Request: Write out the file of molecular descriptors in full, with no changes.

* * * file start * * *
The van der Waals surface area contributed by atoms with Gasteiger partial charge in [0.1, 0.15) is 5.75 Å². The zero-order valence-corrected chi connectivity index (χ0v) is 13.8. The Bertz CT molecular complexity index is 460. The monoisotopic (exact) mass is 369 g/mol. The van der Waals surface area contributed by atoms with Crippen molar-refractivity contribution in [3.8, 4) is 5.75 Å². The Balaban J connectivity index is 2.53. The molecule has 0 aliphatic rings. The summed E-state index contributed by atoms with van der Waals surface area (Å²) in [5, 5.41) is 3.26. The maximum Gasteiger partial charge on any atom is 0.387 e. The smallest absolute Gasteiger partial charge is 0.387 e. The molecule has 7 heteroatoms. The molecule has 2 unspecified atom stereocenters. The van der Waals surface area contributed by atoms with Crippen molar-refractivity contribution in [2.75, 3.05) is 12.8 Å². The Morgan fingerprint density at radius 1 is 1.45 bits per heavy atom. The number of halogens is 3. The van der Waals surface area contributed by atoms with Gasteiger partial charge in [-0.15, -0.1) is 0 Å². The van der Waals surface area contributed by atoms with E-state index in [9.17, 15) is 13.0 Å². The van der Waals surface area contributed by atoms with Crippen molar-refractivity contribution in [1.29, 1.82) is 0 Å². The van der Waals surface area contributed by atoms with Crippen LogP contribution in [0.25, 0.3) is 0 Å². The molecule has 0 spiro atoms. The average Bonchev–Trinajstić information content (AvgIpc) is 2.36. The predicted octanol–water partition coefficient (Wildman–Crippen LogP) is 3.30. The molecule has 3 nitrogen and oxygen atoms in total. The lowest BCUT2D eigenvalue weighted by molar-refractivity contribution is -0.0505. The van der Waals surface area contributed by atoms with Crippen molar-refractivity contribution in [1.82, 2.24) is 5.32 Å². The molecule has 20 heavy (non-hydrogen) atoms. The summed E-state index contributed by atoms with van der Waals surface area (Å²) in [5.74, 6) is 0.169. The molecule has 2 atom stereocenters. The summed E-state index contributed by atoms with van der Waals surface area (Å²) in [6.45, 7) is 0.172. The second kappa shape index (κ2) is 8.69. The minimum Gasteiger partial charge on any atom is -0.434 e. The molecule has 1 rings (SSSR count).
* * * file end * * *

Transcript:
The van der Waals surface area contributed by atoms with Gasteiger partial charge in [0.1, 0.15) is 5.75 Å². The zero-order valence-corrected chi connectivity index (χ0v) is 13.8. The Bertz CT molecular complexity index is 460. The monoisotopic (exact) mass is 369 g/mol. The van der Waals surface area contributed by atoms with Crippen molar-refractivity contribution in [3.8, 4) is 5.75 Å². The Balaban J connectivity index is 2.53. The molecule has 0 aliphatic rings. The summed E-state index contributed by atoms with van der Waals surface area (Å²) in [5, 5.41) is 3.26. The maximum Gasteiger partial charge on any atom is 0.387 e. The smallest absolute Gasteiger partial charge is 0.387 e. The molecule has 7 heteroatoms. The molecule has 2 unspecified atom stereocenters. The van der Waals surface area contributed by atoms with Crippen molar-refractivity contribution in [2.75, 3.05) is 12.8 Å². The Morgan fingerprint density at radius 1 is 1.45 bits per heavy atom. The number of halogens is 3. The van der Waals surface area contributed by atoms with Gasteiger partial charge in [-0.15, -0.1) is 0 Å². The van der Waals surface area contributed by atoms with E-state index in [9.17, 15) is 13.0 Å². The van der Waals surface area contributed by atoms with Crippen molar-refractivity contribution in [1.29, 1.82) is 0 Å². The van der Waals surface area contributed by atoms with Crippen LogP contribution in [0.25, 0.3) is 0 Å². The molecule has 0 spiro atoms. The average Bonchev–Trinajstić information content (AvgIpc) is 2.36. The predicted octanol–water partition coefficient (Wildman–Crippen LogP) is 3.30. The molecule has 3 nitrogen and oxygen atoms in total. The lowest BCUT2D eigenvalue weighted by molar-refractivity contribution is -0.0505. The van der Waals surface area contributed by atoms with Crippen molar-refractivity contribution in [1.82, 2.24) is 5.32 Å². The molecule has 20 heavy (non-hydrogen) atoms. The summed E-state index contributed by atoms with van der Waals surface area (Å²) in [5.74, 6) is 0.169. The molecule has 2 atom stereocenters. The summed E-state index contributed by atoms with van der Waals surface area (Å²) in [6.45, 7) is 0.172. The second kappa shape index (κ2) is 8.69. The minimum Gasteiger partial charge on any atom is -0.434 e. The molecule has 1 rings (SSSR count).